“Weakness is the surest path to conflict, and unmatched power is the surest means of our defense.”
But is it?
President Trump spoke these words at his first State of the Union address, but they are not his alone. They represent nearly 100 years of American foreign policy, advanced by Republicans and Democrats. Sometimes it’s framed in less direct language, like Hillary Clinton’s “smart power,” but just beneath the surface is the assumption that our only path to peace is an unmatched capacity for violence.
You might even say this is how people the world over have understood conflict since civilization began.
There have been variations on this theme over the years, but always the same idea…
Kill or be killed.
If they hit us, we’ll hit back 10 times harder.
The only thing [insert enemy here] understands is power.
Shock and awe.
Fire and fury.
According to the prevailing wisdom, all that prevents our enemies from destroying us is the sure and certain knowledge that we can destroy them.
Our determination to accumulate and exercise unmatched power has led us into half a dozen wars over the last several decades—some with no end in sight, like the undeclared war in Afghanistan or the War on Terror—along with countless “operations,” “interventions,” and proxy wars. It’s led the U.S. to maintain nearly 800 military bases around the world.
But does it actually deliver on its promise? Are we any less afraid? Has the pursuit of unmatched power ever managed to provide that long sought-after peace and security?
And where does it stop? How much “unmatched power” does one nation need before it’s enough to act as sufficient deterrent to tyrants and terrorists? If we build a nuclear arsenal capable of destroying the world five times over, will an arsenal that can destroy it 10 times over make us any safer?
What if the reality is that unmatched power unleashes rather than restrains violence—and that violence, no matter how necessary or justified it may be deemed in some cases, can never remake the world?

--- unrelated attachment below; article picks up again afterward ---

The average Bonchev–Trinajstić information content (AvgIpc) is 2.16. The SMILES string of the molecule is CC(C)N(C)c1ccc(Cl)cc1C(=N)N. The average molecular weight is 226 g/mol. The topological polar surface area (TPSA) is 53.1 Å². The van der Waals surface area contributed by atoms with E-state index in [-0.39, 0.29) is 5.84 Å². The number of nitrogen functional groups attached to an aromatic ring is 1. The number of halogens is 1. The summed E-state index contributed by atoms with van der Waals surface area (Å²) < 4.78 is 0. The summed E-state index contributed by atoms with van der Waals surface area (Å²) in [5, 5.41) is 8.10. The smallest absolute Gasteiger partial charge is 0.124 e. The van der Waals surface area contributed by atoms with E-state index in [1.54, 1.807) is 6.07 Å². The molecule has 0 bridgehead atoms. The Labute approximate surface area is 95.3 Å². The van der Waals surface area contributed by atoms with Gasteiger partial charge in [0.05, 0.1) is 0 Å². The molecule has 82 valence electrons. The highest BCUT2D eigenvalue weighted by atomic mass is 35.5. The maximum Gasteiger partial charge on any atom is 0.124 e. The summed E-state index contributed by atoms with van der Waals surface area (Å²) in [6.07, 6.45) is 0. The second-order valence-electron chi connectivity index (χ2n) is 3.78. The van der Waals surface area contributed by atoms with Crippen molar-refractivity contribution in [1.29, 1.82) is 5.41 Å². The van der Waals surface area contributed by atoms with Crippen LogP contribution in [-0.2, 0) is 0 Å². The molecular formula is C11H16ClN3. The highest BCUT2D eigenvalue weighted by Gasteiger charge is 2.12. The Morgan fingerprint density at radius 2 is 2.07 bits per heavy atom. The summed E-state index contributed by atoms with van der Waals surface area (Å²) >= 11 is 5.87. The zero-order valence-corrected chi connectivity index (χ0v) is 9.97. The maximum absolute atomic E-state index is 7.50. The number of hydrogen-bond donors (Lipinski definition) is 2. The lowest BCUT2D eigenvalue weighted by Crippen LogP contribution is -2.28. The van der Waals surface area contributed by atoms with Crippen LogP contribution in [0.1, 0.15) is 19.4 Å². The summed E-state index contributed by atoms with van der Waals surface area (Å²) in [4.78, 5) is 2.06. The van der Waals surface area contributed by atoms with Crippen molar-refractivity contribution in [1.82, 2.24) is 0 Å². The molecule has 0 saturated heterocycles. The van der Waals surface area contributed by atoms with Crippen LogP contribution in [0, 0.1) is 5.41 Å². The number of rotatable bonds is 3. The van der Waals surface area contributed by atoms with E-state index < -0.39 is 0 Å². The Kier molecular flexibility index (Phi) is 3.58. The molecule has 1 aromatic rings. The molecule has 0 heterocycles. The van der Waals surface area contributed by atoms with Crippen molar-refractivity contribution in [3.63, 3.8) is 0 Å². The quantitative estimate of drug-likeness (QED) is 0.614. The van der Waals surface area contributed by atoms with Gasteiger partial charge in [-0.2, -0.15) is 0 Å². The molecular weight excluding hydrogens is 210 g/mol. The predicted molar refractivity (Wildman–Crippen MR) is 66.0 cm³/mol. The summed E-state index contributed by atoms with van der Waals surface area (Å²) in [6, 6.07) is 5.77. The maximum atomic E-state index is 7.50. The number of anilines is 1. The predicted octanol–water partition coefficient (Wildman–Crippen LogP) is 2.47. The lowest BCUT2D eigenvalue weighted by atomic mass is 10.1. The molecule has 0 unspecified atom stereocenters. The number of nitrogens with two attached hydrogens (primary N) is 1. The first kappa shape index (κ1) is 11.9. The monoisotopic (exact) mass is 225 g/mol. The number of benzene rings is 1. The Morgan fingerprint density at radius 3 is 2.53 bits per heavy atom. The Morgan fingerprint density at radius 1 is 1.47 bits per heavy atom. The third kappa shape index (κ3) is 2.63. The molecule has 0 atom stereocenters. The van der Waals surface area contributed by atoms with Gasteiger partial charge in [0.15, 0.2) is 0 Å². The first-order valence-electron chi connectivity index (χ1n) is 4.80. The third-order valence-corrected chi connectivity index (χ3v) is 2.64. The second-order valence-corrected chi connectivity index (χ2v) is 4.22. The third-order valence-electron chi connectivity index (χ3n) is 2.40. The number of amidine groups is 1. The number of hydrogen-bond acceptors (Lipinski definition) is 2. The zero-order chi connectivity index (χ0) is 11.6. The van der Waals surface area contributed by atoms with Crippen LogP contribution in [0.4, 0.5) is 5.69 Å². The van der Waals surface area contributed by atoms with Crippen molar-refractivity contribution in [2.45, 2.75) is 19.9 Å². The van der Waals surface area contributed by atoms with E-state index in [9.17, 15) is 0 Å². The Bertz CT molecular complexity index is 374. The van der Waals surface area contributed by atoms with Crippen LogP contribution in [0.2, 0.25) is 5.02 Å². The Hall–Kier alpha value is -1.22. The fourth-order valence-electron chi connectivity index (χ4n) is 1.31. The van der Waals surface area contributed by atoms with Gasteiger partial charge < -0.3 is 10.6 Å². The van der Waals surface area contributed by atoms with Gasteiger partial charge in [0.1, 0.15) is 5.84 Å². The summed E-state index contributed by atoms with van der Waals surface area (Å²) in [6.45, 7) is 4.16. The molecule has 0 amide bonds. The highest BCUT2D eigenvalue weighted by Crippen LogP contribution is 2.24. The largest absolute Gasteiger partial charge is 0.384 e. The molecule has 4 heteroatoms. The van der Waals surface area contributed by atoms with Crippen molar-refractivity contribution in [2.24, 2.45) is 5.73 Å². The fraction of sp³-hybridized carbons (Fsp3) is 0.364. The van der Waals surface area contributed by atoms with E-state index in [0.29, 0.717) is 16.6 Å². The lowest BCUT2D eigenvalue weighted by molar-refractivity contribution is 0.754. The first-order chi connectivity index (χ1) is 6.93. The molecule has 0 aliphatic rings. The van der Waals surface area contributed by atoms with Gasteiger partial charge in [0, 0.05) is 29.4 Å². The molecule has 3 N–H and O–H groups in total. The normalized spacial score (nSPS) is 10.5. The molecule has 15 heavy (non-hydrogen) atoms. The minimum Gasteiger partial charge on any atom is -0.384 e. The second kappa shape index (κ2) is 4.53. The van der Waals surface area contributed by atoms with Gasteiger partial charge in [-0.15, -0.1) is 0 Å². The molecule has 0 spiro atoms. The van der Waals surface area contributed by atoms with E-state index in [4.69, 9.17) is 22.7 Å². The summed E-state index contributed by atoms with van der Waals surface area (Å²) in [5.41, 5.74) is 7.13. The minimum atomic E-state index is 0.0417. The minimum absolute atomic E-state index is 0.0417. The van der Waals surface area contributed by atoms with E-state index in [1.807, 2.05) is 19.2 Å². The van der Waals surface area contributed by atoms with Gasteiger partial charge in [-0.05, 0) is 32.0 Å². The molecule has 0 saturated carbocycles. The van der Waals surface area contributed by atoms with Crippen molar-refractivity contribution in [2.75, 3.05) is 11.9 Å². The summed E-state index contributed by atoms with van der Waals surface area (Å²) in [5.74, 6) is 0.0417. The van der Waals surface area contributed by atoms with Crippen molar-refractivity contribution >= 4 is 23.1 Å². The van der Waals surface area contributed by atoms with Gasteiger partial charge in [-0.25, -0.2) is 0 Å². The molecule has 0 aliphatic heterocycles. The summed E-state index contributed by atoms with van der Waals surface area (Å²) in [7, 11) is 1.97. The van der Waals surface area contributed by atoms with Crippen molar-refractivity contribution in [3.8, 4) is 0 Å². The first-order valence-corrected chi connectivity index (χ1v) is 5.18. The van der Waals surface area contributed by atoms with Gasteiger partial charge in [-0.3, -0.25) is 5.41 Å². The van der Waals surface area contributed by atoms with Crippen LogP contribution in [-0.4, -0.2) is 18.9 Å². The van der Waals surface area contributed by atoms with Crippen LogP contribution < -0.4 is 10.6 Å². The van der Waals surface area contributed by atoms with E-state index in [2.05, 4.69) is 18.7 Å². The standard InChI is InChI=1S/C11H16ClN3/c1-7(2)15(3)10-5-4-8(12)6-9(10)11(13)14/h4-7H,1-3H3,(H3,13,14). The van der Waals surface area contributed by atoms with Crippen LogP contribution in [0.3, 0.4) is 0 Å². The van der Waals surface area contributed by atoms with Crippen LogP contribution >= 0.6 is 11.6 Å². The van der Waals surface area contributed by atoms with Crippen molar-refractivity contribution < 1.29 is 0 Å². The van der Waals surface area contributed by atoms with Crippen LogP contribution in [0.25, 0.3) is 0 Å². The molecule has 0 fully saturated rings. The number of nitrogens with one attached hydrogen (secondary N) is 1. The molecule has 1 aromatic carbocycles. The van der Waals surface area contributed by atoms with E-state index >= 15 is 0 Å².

And for those of us—Christians, Muslims, and others—who revere the teachings of Jesus: would someone who taught his followers to turn the other cheek say that “weakness” is the surest path to conflict? Would he endorse the pursuit of unmatched power as the surest means of our well-being?
Or would he say that it’s possible to cling to your life so tightly that you end up suffocating it? That you lose the very thing you tried to gain?
Is it possible we’ve mistaken weakness for love, power for strength?
Is this nothing more than utopian wishful thinking? Even I’m tempted to say, “This is all well and good for individuals to practice, but it makes for lousy foreign policy.”
But where has the alternative gotten us, after nearly a century of brinkmanship and war? Where has it gotten us in Iraq, after two invasions, a brutal insurgency, and then ISIS? Where has it gotten us in Afghanistan, after 16 years on the ground? Where will it get us in Syria? In North Korea? Iran?
There are no easy answers to these questions. Every geopolitical conflict is different, with its own complexities and challenges. But if, as a general rule, the pursuit of unmatched power has left behind a history littered with conflict, while peace and security remain elusive as ever, then maybe it’s time we pursue something else.
Maybe the surest path to conflict isn’t weakness, but our willingness to dehumanize others. And maybe unmatched love is a surer means of our well-being.
Photo courtesy The White House